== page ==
The Divine Liturgy · Don Cossack Choir
An a-cappella-concert by the
Don Cossacks Soloists Wanja Hlibka
with works from the Russian Missa by Maximowitsch, M. Lovorsky, Tschaikowsky, Alexandre Gretschaninow, Kastalsky, Fatejev, Dimitrij Bortnjanskij, the Kiev Melody et. al.
A concert recording from the church of the German UNESCO World Heritage Site Maulbronn Monastery.
CD · DDD · c. 50 Minutes
he rich and emotional music of the Russian Orthodox Church is seldom heard in the Western world, making this treasure an even greater enhancement to the spectrum of the Edition. No western and few Russian ensembles can communicate the Orthodox liturgy as convincingly as the legitimate successors to Serge Jaroff's legendary Don Cossacks Choir. Rarely to be found on a west European release, the compositions especially selected for the liturgically conceived Musica Sacra reveal a surprising new insight into the high art of sacred Russian music and tradition.
his ensemble was founded in 1991 by Wanja Hlibka and George Tymczenko. Both were soloists in the world famous Don Cossacks Choir until its disbandment in 1979 and are thus well qualified to continue the tradition. Wanja Hlibka was their youngest soloist, from 1967 to 1979 and feels particularly obligated to the ensembles memory. He gathered together first class soloists from the Bolschoi Theatre in Moscow and the Kiev and Odessa Operas to form the successor choir, whose unique dynamic spectrum, from the transparency of a Gregorian chant to the vocal authority of an operatic chorus, is probably unmatched. The choir performs live and without the aid of amplification, even in such large venues as the Musikhalle in Hamburg, the Messehalle in Frankfurt or the Gewandhaus in Leipzig. The repertoire is the same as the former original choir's, with all scores being transcripts from Serge Jaroff‘s private music library, presently in the care of his son, Alexeij, in America.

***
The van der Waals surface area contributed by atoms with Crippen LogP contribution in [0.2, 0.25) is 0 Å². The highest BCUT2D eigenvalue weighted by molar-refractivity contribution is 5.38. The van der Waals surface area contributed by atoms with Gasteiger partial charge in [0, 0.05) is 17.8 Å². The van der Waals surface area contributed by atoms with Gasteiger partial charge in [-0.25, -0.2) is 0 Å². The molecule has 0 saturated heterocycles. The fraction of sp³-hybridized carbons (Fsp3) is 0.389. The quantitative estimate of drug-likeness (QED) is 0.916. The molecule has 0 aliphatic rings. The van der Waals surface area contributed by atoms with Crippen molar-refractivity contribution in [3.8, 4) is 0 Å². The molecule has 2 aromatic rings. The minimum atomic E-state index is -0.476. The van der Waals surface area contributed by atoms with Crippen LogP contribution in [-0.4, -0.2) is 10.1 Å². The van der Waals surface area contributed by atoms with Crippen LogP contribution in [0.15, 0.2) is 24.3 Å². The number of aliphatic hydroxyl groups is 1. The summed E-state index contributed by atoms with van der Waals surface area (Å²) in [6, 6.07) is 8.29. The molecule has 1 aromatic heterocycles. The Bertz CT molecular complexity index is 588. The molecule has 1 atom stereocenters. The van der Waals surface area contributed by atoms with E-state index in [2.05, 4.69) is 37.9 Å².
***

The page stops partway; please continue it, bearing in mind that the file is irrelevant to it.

anja Hlibka was born into a Russian-German family in 1948 in Petershausen, near Munich. He had his first private singing lesson at the age of 17 and was engaged only two years later by Serge Jaroff. During breaks from touring, he studied music at the Hamburg Conservatory and later singing with Professor Josef Metternich in Starnberg. Despite repeated offers from opera houses, he remained loyal to Serge Jaroff until the disbandment of the choir. He still exclusively dedicates his voice to Russian music. Wanja Hlibka sees, now as then, his most important task to be the furtherance of Serge Jaroff's art.